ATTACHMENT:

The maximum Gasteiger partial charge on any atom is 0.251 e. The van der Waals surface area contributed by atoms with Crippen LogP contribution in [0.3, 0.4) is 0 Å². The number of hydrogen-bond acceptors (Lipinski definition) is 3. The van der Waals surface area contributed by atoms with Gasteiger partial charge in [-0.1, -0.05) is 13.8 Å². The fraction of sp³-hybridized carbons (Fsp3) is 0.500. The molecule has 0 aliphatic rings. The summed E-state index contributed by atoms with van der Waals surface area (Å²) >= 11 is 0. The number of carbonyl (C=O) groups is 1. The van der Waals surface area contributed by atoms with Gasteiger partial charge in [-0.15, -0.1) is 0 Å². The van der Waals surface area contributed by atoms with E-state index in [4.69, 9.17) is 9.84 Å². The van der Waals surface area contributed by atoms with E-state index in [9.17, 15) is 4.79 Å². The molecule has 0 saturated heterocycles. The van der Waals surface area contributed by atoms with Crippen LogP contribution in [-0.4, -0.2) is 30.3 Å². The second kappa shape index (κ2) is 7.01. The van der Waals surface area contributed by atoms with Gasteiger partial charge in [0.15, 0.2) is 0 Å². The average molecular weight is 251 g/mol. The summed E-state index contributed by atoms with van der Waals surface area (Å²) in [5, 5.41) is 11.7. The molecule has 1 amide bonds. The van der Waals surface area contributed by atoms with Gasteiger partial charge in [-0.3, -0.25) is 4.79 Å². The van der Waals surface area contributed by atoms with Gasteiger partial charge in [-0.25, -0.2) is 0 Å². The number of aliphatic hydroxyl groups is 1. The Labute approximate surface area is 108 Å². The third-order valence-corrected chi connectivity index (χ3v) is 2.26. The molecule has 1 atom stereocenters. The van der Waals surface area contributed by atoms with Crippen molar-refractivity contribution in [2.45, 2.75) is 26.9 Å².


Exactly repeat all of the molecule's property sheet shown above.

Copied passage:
The maximum Gasteiger partial charge on any atom is 0.251 e. The van der Waals surface area contributed by atoms with Crippen LogP contribution in [0.3, 0.4) is 0 Å². The number of hydrogen-bond acceptors (Lipinski definition) is 3. The van der Waals surface area contributed by atoms with Gasteiger partial charge in [-0.1, -0.05) is 13.8 Å². The fraction of sp³-hybridized carbons (Fsp3) is 0.500. The molecule has 0 aliphatic rings. The summed E-state index contributed by atoms with van der Waals surface area (Å²) >= 11 is 0. The number of carbonyl (C=O) groups is 1. The van der Waals surface area contributed by atoms with Gasteiger partial charge in [-0.15, -0.1) is 0 Å². The van der Waals surface area contributed by atoms with E-state index in [4.69, 9.17) is 9.84 Å². The van der Waals surface area contributed by atoms with E-state index in [9.17, 15) is 4.79 Å². The molecule has 0 saturated heterocycles. The van der Waals surface area contributed by atoms with Crippen LogP contribution in [-0.4, -0.2) is 30.3 Å². The second kappa shape index (κ2) is 7.01. The van der Waals surface area contributed by atoms with Gasteiger partial charge in [0.15, 0.2) is 0 Å². The average molecular weight is 251 g/mol. The summed E-state index contributed by atoms with van der Waals surface area (Å²) in [5, 5.41) is 11.7. The molecule has 1 amide bonds. The van der Waals surface area contributed by atoms with Gasteiger partial charge in [-0.3, -0.25) is 4.79 Å². The van der Waals surface area contributed by atoms with Gasteiger partial charge in [-0.25, -0.2) is 0 Å². The number of aliphatic hydroxyl groups is 1. The Labute approximate surface area is 108 Å². The third-order valence-corrected chi connectivity index (χ3v) is 2.26. The molecule has 1 atom stereocenters. The van der Waals surface area contributed by atoms with Crippen molar-refractivity contribution in [2.45, 2.75) is 26.9 Å².